South Korea fires warning shots as North Korean soldiers cross border

World Tuesday 18/June/2024 12:45 PM
South Korea fires warning shots as North Korean soldiers cross border

Seoul: South Korea's military said that a group of 20 to 30 North Korean soldiers crossed the border early Tuesday morning, prompting South Korean forces to respond with warning shots. The incident occurred around 8:30 am local time in the central part of the Demilitarised Zone (DMZ), according to Yonhap news agency citing the Joint Chiefs of Staff (JCS).

The JCS clarified that the North Korean soldiers swiftly retreated after South Korean forces fired the warnings shots, indicating that the crossing was likely unintentional. A similar event occurred just over a week ago in the same DMZ sector.

Additionally, South Korean military officials said that several North Korean soldiers had been injured or killed in recent landmine explosions near the border, though the exact timing of these incidents was not specified. The DMZ and its surroundings are notorious for being heavily fortified and mined, making it one of the world's most heavily militarised borders, according to Yonhap News agency.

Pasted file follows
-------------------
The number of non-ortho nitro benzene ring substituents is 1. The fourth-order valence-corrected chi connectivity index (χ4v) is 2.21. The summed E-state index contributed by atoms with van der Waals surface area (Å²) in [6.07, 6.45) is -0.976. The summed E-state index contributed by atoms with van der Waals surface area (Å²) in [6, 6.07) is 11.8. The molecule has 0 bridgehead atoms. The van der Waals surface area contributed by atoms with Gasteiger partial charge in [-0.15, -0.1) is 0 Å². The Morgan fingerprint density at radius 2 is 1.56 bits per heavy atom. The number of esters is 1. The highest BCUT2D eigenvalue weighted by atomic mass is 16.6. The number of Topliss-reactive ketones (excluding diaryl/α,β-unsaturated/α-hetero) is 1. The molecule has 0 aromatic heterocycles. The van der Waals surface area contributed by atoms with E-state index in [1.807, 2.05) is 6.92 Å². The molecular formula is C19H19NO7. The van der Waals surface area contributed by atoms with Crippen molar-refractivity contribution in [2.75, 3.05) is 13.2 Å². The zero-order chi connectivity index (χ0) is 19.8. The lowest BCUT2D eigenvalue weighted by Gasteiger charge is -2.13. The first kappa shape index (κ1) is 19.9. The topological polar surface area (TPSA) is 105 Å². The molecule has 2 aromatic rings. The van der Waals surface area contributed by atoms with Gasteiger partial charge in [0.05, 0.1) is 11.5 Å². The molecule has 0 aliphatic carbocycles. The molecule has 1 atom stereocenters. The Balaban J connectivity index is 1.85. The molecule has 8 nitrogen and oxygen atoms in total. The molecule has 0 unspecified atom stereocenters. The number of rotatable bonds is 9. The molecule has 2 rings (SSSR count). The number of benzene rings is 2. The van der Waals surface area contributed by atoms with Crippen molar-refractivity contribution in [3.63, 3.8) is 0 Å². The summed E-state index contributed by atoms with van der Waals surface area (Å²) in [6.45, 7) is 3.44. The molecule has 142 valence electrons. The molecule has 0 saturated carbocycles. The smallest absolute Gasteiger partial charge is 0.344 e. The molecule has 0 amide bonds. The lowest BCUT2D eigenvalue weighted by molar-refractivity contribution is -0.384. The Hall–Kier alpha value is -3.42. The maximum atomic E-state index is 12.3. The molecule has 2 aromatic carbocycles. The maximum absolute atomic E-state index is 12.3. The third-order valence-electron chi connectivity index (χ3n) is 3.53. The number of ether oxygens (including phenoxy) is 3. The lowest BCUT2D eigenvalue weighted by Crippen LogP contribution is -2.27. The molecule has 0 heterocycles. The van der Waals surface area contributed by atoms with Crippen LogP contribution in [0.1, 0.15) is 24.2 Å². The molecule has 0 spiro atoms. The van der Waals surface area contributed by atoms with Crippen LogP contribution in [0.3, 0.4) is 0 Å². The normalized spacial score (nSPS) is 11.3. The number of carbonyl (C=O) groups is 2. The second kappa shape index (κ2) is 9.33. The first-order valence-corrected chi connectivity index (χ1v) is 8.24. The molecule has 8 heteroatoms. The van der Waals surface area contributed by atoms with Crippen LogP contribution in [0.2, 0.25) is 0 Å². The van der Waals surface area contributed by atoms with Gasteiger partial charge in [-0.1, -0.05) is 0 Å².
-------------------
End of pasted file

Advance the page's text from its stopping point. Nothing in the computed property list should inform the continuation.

"Numerous casualties have resulted from multiple landmine explosions in the frontline area," stated the JCS during a briefing.

Last November, North Korea announced its decision to nullify a 2018 military agreement with South Korea and escalated its troop presence along the border. This action followed South Korea's suspension of parts of the agreement in response to North Korea's launch of its first military reconnaissance satellite, as reported by Al Jazeera.

Since then, the area has witnessed heightened military activity, with reports from the JCS indicating North Korea's efforts to fortify the border by removing infrastructure like streetlights and railway tracks, installing anti-tank barriers, and laying additional mines to create a more secure buffer zone.

The latest border incident coincides with preparations by North Korean leader Kim Jong Un to host Russian President Vladimir Putin in Pyongyang, underscoring the deepening ties between the two countries. In a letter published in the Rodong Sinmun, North Korea's ruling Workers' Party newspaper, Putin highlighted the strong bilateral relations and emphasised their joint efforts to establish alternative trade mechanisms free from Western control and promote a framework of equal security in Eurasia, Al Jazeera reported.

Putin and Kim last met in eastern Russia in September last year, continuing discussions aimed at bolstering diplomatic and strategic cooperation between Moscow and Pyongyang.